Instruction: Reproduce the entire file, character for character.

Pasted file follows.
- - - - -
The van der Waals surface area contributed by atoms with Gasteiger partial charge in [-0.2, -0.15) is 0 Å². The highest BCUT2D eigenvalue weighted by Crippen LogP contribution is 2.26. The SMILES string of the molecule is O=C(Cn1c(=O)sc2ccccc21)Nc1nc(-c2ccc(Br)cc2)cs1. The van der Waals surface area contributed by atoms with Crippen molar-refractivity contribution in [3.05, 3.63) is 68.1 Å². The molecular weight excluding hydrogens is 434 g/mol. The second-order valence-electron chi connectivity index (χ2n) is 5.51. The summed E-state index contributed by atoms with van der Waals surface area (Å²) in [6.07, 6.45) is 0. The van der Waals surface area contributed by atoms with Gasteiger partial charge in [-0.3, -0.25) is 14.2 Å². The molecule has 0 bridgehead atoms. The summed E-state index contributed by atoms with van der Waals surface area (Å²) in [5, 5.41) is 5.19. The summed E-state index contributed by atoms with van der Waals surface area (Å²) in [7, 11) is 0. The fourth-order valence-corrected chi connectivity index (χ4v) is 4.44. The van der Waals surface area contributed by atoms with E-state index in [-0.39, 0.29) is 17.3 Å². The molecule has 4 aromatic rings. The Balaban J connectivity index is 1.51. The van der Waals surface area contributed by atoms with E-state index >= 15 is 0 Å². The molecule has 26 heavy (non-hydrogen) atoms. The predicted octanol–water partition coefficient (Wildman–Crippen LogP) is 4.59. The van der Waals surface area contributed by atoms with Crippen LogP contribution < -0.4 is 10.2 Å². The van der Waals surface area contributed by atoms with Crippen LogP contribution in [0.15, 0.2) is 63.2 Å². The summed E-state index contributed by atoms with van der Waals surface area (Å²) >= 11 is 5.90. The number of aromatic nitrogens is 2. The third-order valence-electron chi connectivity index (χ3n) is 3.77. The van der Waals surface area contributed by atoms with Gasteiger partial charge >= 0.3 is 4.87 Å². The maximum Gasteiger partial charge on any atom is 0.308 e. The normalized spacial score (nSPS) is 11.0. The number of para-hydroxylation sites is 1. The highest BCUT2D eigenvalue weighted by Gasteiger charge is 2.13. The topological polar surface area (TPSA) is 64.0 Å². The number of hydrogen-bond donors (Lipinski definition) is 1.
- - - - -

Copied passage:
The van der Waals surface area contributed by atoms with Gasteiger partial charge in [-0.2, -0.15) is 0 Å². The highest BCUT2D eigenvalue weighted by Crippen LogP contribution is 2.26. The SMILES string of the molecule is O=C(Cn1c(=O)sc2ccccc21)Nc1nc(-c2ccc(Br)cc2)cs1. The van der Waals surface area contributed by atoms with Crippen molar-refractivity contribution in [3.05, 3.63) is 68.1 Å². The molecular weight excluding hydrogens is 434 g/mol. The second-order valence-electron chi connectivity index (χ2n) is 5.51. The summed E-state index contributed by atoms with van der Waals surface area (Å²) in [6.07, 6.45) is 0. The van der Waals surface area contributed by atoms with Gasteiger partial charge in [-0.3, -0.25) is 14.2 Å². The molecule has 0 bridgehead atoms. The summed E-state index contributed by atoms with van der Waals surface area (Å²) in [5, 5.41) is 5.19. The summed E-state index contributed by atoms with van der Waals surface area (Å²) in [7, 11) is 0. The fourth-order valence-corrected chi connectivity index (χ4v) is 4.44. The van der Waals surface area contributed by atoms with E-state index in [-0.39, 0.29) is 17.3 Å². The molecule has 4 aromatic rings. The Balaban J connectivity index is 1.51. The van der Waals surface area contributed by atoms with E-state index >= 15 is 0 Å². The molecule has 26 heavy (non-hydrogen) atoms. The predicted octanol–water partition coefficient (Wildman–Crippen LogP) is 4.59. The van der Waals surface area contributed by atoms with Crippen LogP contribution < -0.4 is 10.2 Å². The van der Waals surface area contributed by atoms with Crippen LogP contribution in [0.15, 0.2) is 63.2 Å². The summed E-state index contributed by atoms with van der Waals surface area (Å²) >= 11 is 5.90. The number of aromatic nitrogens is 2. The third-order valence-electron chi connectivity index (χ3n) is 3.77. The van der Waals surface area contributed by atoms with Gasteiger partial charge >= 0.3 is 4.87 Å². The maximum Gasteiger partial charge on any atom is 0.308 e. The normalized spacial score (nSPS) is 11.0. The number of para-hydroxylation sites is 1. The highest BCUT2D eigenvalue weighted by Gasteiger charge is 2.13. The topological polar surface area (TPSA) is 64.0 Å². The number of hydrogen-bond donors (Lipinski definition) is 1.